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A classification based approach for characterising genotype drought adaptation for selection for stress adaptation

M. Cooper1, D.R. Woodruff2 and D.E. Byth3

1 Department of Agriculture, University of Queensland, St Lucia Q 4067
Queensland Wheat Research Institute, P 0 Box 2282, Toowoomba Q 4350
Queensland Agricultural College, Lawes Q 4343

Classification techniques have been effectively used to characterise genotypic patterns of yield performance over environments'. A classification techniquewhen applied in this way puts individual genotypes into groups on the basis of similarities in genotypic patterns of performance. Therefore group patterns of performance can be studied instead of individual genotype patterns of performance. This technique can be used to firstly summarise large data sets while retaining meaningful information on adaptation and secondly to investigate the nature of differences in adaptation expressed between genotypes within these data sets. Similarly classi.fication may be used to characterise genotypic adaptation in stress, nom-stress environmental comparisons. The utility of this technique as an alternative to relative yield drought susceptibility indices3 is comsidered. If classification at defined truncation levels retains meaningful biological information on genotypic adaptation then thesummarised genotypic patterns of performance will he useful for selection of genotypes for adaptation to the test environments.


Forty.nine wheat genotypes were grown under am irrigated and miffed treatment at Brookstead, Queemsland2 during 1986. Grain yield, grain number and grain size data are considered. The grain yield response patterns of the genotypes were summarised by a classification technique'. The utility of the summarised grain yield group patterns of performance in representing genotype adaptatiom was considered in terms of firstly the proportion of the total genotype (G) and genotype by environment (GxE) interaction sum of squares (SSQ) for grain yield expressed among groups at derived truncation levels as a measure of information retained after summarisation and secondly the proportion of the total G and GxE SSQ in the grain yield components explained by the groups.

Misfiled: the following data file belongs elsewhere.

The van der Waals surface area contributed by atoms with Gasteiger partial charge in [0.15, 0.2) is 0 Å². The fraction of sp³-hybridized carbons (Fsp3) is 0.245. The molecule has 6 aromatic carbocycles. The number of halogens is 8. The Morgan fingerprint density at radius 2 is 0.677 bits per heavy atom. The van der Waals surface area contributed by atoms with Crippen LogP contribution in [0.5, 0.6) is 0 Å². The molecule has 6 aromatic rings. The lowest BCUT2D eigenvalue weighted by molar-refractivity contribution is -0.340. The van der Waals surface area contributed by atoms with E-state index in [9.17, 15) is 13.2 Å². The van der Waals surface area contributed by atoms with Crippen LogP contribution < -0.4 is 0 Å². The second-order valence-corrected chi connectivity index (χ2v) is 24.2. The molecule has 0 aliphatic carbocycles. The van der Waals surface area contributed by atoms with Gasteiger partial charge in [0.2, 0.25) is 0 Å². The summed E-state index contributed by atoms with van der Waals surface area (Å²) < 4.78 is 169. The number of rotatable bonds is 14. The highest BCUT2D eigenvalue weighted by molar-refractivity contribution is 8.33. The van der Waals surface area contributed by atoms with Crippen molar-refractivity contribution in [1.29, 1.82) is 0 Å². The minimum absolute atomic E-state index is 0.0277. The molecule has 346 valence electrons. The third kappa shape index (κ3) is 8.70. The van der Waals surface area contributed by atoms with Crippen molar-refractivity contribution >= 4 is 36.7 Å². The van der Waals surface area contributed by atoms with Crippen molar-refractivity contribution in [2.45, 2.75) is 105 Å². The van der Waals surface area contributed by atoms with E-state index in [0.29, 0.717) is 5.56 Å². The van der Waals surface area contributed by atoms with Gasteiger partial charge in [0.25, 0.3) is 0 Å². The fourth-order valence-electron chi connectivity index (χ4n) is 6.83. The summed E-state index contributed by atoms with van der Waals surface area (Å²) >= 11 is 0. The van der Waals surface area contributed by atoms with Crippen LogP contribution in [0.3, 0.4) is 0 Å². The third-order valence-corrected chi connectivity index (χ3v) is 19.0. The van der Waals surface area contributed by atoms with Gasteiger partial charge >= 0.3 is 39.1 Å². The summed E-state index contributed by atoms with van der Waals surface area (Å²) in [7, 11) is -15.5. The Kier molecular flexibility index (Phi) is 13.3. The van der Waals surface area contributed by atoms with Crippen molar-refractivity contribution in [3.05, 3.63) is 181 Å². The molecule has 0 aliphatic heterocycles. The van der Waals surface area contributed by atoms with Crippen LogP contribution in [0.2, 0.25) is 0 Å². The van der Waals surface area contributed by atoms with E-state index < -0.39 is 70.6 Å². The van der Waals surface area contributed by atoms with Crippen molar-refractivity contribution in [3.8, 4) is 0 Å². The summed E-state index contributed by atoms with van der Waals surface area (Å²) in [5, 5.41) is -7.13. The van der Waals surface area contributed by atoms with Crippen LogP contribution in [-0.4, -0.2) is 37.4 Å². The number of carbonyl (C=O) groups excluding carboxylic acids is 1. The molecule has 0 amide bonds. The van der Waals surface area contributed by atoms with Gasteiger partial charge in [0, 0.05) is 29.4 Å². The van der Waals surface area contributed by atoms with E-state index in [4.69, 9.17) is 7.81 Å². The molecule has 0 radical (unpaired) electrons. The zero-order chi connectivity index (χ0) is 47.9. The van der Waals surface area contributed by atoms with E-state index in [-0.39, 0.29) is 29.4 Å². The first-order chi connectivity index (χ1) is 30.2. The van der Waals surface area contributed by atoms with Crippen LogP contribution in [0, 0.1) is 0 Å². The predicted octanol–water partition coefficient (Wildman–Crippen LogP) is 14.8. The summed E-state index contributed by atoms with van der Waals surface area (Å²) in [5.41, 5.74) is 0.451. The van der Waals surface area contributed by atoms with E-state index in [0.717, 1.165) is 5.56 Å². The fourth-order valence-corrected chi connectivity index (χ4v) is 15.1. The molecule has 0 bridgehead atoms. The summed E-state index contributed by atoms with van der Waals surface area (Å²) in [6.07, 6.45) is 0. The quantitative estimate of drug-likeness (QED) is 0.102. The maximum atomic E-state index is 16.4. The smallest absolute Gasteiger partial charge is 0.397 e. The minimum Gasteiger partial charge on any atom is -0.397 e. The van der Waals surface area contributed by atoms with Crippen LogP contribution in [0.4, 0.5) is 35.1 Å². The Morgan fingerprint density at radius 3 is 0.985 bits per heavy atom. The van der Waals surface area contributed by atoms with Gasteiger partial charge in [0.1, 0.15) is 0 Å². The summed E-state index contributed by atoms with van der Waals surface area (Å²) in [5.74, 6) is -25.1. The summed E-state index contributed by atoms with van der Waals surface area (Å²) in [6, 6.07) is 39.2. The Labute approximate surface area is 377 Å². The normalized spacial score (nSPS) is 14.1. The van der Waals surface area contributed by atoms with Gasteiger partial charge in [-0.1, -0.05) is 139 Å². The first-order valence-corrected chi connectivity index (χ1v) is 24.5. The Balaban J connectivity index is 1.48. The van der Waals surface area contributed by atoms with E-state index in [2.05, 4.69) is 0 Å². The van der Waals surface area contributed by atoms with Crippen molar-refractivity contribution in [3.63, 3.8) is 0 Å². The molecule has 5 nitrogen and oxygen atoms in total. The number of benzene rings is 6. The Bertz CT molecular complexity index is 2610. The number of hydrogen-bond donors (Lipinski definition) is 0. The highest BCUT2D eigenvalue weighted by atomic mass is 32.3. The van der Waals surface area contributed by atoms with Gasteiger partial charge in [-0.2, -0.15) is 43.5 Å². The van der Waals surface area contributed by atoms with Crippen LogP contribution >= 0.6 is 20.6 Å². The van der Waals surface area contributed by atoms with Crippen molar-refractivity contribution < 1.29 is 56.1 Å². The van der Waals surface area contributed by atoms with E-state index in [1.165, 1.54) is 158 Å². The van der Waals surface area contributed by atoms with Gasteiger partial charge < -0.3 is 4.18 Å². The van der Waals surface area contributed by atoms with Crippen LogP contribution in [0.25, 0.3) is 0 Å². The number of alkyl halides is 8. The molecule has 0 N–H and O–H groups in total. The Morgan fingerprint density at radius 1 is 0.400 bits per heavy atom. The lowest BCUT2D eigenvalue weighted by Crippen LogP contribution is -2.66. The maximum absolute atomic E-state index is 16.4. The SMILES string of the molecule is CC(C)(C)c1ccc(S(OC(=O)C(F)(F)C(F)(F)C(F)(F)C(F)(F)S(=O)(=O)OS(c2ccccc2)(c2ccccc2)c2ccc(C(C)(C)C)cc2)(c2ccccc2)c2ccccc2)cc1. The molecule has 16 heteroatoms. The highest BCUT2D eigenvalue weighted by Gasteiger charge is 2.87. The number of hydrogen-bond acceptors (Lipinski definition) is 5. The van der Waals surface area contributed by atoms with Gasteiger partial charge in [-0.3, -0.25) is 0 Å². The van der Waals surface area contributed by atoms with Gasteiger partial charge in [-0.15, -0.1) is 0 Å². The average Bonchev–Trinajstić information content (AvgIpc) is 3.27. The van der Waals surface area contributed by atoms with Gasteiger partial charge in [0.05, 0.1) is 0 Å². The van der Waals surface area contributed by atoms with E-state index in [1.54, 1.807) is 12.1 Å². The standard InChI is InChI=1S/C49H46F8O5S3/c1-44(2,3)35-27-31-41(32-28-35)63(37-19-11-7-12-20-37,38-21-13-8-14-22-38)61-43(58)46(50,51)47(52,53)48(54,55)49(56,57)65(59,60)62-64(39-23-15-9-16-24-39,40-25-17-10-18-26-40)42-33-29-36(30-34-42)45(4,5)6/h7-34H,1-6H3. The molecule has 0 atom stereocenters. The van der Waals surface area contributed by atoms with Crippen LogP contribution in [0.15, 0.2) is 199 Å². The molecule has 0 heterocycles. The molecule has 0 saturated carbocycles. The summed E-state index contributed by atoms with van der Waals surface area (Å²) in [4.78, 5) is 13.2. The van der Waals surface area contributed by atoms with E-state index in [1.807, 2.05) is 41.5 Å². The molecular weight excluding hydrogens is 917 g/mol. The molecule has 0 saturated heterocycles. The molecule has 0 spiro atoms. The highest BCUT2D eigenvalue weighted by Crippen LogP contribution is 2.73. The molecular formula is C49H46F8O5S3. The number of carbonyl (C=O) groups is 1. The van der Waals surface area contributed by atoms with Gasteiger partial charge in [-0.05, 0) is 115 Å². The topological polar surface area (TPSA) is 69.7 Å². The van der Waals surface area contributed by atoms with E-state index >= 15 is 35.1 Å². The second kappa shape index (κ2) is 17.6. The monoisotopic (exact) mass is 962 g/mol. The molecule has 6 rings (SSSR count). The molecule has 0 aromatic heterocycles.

Results and discussion

Both G and GxE interaction components of variation for grain yield, grain number and grain size were significant (P<0.01). At a range of truncation levels classification retained substantial proportions of G and GxE interactiom SSQ among the genotype groups for graim yield, grain number and grain size (Table 1). Therefore the genotype patterns of adaptation have been summarised in a biologically meaningful way and the group yield response patterns can be interpreted in terms of grain yield components3. These group responses can be used as a basis for selection of adaptation to both the stress amd non-stress environments. The relative yield drought susceptibility indices3 characterise the relativity of performance between the environments for individual genotypes but do not retain information on the relative genotype performance within environments, confusing the comparisons between genotypes. Therefore while the relative yield drought susceptibility indices summarise the patterns of genotype adaptation, meaningful biological information on genotype adaptatiom is lost. The summarised patterns of adaptation, identified by classificatiom, allow assessmemt of the absolute amd relative adaptatiom of groups of genotypes. The reduced data set also simplifies comparisons beween genotypes for selection purposes allowing both betweem and within group genotype selection.

Table 1 The proportion of total SSQ for G amd GxE interaction retained at 4 truncation levels for grain yield, grain number and grain size after genotype classification on grain yield

1. Byth D.E., Eisemann R.L. and DeLacy I.H. (1976). Heredity 37, 315.30.

2. Cooper M., Woodruff D.R. and Byth D.E. (I989). Limitations of drought susceptibility indices based on relative yield used for selection of drought adapted gemotypes. This volume.

3. Cooper M., Woodruff D.R. and Byth D.E. (1989). An investigation of the adaptatiom of selected CIMMYT wheat germplasm to water limiting environmemts im Qld. This volume.

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